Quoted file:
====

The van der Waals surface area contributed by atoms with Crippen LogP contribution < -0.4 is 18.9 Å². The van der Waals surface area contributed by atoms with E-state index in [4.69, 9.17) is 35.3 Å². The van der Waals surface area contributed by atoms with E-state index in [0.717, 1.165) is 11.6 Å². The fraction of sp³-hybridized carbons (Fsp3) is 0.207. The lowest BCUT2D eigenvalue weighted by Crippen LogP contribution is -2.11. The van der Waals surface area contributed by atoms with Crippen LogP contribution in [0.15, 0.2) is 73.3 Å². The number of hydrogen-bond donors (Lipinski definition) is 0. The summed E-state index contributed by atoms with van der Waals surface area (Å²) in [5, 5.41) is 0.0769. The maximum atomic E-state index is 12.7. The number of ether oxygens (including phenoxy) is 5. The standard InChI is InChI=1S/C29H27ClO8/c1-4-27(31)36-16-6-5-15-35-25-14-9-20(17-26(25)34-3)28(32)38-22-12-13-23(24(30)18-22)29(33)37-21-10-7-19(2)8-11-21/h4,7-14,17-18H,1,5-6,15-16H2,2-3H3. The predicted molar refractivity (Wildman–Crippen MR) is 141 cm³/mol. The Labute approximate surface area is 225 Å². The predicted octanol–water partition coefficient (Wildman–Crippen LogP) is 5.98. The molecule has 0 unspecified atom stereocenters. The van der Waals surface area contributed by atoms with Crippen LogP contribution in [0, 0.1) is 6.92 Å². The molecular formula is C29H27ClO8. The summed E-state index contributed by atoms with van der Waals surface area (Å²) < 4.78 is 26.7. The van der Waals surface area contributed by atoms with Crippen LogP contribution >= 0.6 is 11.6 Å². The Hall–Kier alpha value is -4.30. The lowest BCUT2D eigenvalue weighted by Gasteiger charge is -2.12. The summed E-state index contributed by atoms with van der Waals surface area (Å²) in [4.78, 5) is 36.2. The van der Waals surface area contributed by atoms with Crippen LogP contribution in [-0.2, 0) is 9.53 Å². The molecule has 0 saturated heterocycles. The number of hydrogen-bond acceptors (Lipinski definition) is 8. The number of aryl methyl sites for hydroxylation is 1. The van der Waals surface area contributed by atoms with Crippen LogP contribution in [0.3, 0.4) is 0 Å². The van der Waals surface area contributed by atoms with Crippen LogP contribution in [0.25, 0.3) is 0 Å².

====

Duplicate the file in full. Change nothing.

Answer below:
The van der Waals surface area contributed by atoms with Crippen LogP contribution < -0.4 is 18.9 Å². The van der Waals surface area contributed by atoms with E-state index in [4.69, 9.17) is 35.3 Å². The van der Waals surface area contributed by atoms with E-state index in [0.717, 1.165) is 11.6 Å². The fraction of sp³-hybridized carbons (Fsp3) is 0.207. The lowest BCUT2D eigenvalue weighted by Crippen LogP contribution is -2.11. The van der Waals surface area contributed by atoms with Crippen LogP contribution in [0.15, 0.2) is 73.3 Å². The number of hydrogen-bond donors (Lipinski definition) is 0. The summed E-state index contributed by atoms with van der Waals surface area (Å²) in [5, 5.41) is 0.0769. The maximum atomic E-state index is 12.7. The number of ether oxygens (including phenoxy) is 5. The standard InChI is InChI=1S/C29H27ClO8/c1-4-27(31)36-16-6-5-15-35-25-14-9-20(17-26(25)34-3)28(32)38-22-12-13-23(24(30)18-22)29(33)37-21-10-7-19(2)8-11-21/h4,7-14,17-18H,1,5-6,15-16H2,2-3H3. The predicted molar refractivity (Wildman–Crippen MR) is 141 cm³/mol. The Labute approximate surface area is 225 Å². The predicted octanol–water partition coefficient (Wildman–Crippen LogP) is 5.98. The molecule has 0 unspecified atom stereocenters. The van der Waals surface area contributed by atoms with Crippen LogP contribution in [0, 0.1) is 6.92 Å². The molecular formula is C29H27ClO8. The summed E-state index contributed by atoms with van der Waals surface area (Å²) < 4.78 is 26.7. The van der Waals surface area contributed by atoms with Crippen LogP contribution >= 0.6 is 11.6 Å². The Hall–Kier alpha value is -4.30. The lowest BCUT2D eigenvalue weighted by Gasteiger charge is -2.12. The summed E-state index contributed by atoms with van der Waals surface area (Å²) in [4.78, 5) is 36.2. The van der Waals surface area contributed by atoms with Crippen LogP contribution in [-0.2, 0) is 9.53 Å². The molecule has 0 saturated heterocycles. The number of hydrogen-bond acceptors (Lipinski definition) is 8. The number of aryl methyl sites for hydroxylation is 1. The van der Waals surface area contributed by atoms with Crippen LogP contribution in [0.3, 0.4) is 0 Å². The van der Waals surface area contributed by atoms with Crippen LogP contribution in [0.25, 0.3) is 0 Å².